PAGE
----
With or without PCOS, it’s not always clear why some babies are born prematurely, which means there may be nothing you can do to prevent it. But there are a few steps you can take that may reduce your risk slightly, including not smoking or drinking alcohol, keeping your weight as healthy as possible, staying physically active while you’re pregnant and avoiding stress as much as possible. 

To understand more about managing your fertility and other PCOS symptoms, explore the rest of our hub here.
 



References:

  1. Miscarriages. NHS. Date accessed 22/05/2018. Available online: https://www.nhs.uk/conditions/miscarriage/

  2. , , Pregnancy in polycystic ovary syndrome. Indian J Endocrinol Metab. ;17(1): 37–43. Available online: https://www.ncbi.nlm.nih.gov/pmc/articles/PMC3659904

  3. Miscarriage causes. NHS. Date accessed 22/05/2018. Available online: https://www.nhs.uk/conditions/miscarriage/causes/

  4. , , , , , Sex hormone-binding globulin concentrations before conception as a predictor for gestational diabetes in women with polycystic ovary syndrome. Hum Reprod. ;25:3123–8. Available online: https://www.ncbi.nlm.nih.gov/pubmed/20943702

  5. , , , , Obstetric outcome in women with polycystic ovarian syndrome. Hum Reprod. ;16:226–9. Available online: https://www.ncbi.nlm.nih.gov/pubmed/11157811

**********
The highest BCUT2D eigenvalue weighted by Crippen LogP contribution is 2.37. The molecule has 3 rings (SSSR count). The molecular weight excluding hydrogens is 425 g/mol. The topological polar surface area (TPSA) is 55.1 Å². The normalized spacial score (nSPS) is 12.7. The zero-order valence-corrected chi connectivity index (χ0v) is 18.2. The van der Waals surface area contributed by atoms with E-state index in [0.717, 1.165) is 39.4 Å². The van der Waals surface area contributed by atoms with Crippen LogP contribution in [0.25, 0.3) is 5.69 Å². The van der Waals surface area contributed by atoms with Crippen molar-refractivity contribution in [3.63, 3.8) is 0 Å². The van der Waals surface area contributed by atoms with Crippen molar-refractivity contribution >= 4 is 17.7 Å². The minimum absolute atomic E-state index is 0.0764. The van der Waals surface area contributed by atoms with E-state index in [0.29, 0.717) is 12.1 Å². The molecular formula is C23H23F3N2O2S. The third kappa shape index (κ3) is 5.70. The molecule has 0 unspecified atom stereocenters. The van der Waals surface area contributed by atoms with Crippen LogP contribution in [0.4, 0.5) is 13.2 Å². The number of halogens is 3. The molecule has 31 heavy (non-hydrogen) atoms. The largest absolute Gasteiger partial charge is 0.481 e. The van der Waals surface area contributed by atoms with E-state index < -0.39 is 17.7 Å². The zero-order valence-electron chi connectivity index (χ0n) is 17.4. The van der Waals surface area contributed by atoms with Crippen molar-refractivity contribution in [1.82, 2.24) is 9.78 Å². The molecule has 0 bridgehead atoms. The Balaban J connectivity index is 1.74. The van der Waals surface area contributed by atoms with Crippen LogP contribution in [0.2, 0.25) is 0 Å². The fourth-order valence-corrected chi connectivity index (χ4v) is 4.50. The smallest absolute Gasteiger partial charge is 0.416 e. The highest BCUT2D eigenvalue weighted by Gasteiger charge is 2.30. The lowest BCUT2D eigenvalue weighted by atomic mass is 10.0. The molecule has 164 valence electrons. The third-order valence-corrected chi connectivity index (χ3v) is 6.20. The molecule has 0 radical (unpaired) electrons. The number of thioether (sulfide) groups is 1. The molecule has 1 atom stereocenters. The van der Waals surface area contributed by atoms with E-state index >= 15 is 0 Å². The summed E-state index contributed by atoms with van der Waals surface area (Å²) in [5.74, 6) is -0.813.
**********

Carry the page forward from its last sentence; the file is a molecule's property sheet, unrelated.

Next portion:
, , , Assessment of glucose tolerance and pregnancy outcome of polycystic ovary patients. Int J Gynaecol Obstet. ;81:163–8. Available online: https://www.ncbi.nlm.nih.gov/pubmed/12706273

  6. , , Higher risk of preeclampsia in the polycystic ovary syndrome. EJOG. Volume 76, Issue 1, Pages 91-95. Available online: http://www.ejog.org/article/S0301-2115(97)00164-4/fulltext

  7. , et al. The impact of female obesity on the outcome of fertility treatment. J Hum Reprod Sci. ;3(2): 62–67. Available online: https://www.ncbi.nlm.nih.gov/pmc/articles/PMC2970793

  8. , et al. Exercise therapy in polycystic ovary syndrome: a systematic review. Human Reproduction Update. Volume 17, Issue 2, 1, 171–183. Available online: https://academic.oup.com/humupd/article/17/2/171/692261

  9. Preeclampsia Treatment. NHS. Date accessed 22/05/2018. Available online: https://www.nhs.uk/conditions/pre-eclampsia/treatment